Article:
Op Ed

What Would Jesus Ban

I am pissed.

I am pissed because I have heard for my entire life that Christianity is all about love and forgiveness, that Jesus was full of compassion, that when we ask ourselves What Jesus Would Do, we are trying to find the best parts of ourselves and put them forward.

And now, an amendment added to the North Carolina constitution that defines marriage as one man and one woman. But you know what? Jesus wouldn’t rewrite a fucking constitution to make sure that some people got to live with certain benefits and others did not. Not the Jesus from my learnings.

Most arguments used by opponents of same-sex marriage are based on religious grounds.

U.S. Roman Catholic bishops contend that “a same-sex union contradicts the nature of marriage: It is not based on the natural complementarity of male and female; it cannot cooperate with God to create new life; and the natural purpose of sexual union cannot be achieved by a same-sex union. Persons in same-sex unions cannot enter into a true conjugal union. Therefore, it is wrong to equate their relationship to a marriage.” The Southern Baptist Convention claims that extending marriage rights to same-sex couples would undercut the conventional purpose of marriage. Other religious opponents of same-sex marriage hold that same-sex relationships should not be recognized as marriages on the grounds that same-gender sexual activity is contrary to God’s will, is unnatural, and subverts God’s creative intent for human sexuality.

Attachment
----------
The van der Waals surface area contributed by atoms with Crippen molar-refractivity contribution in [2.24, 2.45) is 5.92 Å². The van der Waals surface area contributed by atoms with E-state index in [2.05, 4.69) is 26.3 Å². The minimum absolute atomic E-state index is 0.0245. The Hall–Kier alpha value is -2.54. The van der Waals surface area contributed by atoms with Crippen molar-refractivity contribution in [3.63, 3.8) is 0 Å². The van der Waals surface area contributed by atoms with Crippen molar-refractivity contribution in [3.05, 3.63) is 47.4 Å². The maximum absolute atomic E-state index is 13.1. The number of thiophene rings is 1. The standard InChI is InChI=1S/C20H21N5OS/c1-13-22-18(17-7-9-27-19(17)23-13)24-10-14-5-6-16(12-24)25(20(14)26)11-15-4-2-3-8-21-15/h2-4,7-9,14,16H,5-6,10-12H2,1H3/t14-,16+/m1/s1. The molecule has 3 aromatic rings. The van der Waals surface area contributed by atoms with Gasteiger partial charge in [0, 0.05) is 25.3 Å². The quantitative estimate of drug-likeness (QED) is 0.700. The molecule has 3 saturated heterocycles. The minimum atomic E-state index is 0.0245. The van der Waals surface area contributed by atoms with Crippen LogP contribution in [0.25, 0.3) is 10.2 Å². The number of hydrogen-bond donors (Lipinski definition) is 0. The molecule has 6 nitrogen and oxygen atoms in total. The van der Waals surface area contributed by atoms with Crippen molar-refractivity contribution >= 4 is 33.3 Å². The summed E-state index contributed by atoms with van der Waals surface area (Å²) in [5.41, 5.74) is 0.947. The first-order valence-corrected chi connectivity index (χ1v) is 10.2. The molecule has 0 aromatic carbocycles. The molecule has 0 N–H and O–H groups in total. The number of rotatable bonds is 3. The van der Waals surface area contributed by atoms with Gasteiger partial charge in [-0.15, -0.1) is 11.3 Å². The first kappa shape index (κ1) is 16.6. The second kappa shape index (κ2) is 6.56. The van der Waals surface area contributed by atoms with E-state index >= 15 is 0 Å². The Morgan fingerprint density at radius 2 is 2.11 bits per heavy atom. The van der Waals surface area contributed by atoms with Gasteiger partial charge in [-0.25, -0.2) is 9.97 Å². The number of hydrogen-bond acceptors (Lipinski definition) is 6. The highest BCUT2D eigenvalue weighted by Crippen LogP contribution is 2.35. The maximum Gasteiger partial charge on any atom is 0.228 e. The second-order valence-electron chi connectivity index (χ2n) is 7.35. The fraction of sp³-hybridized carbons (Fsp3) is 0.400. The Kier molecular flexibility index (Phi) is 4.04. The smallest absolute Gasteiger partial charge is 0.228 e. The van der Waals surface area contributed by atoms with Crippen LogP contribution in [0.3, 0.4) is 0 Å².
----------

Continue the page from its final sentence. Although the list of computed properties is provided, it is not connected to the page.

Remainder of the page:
I don’t give a rat’s ass about whether people think same-sex marriage would ruin marriage for everybody else. I don’t care, not even one bit, if two people of the same sex getting married is offensive to a bishop or a priest. I do care that my dear friend in North Carolina, pregnant with her first child, chose to work in a company that would give her partner benefits, and now North Carolina is striking down those rights.

And I’m pissed.

If God doesn’t want people of the same sex to be married, churches should refuse to perform ceremonies. And that is the extent of it. The legal partnership that is entered into by two people – the marriage certificate and the tax benefits and the health insurance coverage and all of that jazz – that has nothing to do with God. Nothing.

If “God hates fags,” God can go ahead and let them know that. God doesn’t need an amendment to strengthen His position. The Christian God is all-powerful and all-knowing, and if His schtick is that he wants gay people to burn in Hell forever, what does He care about health insurance benefits?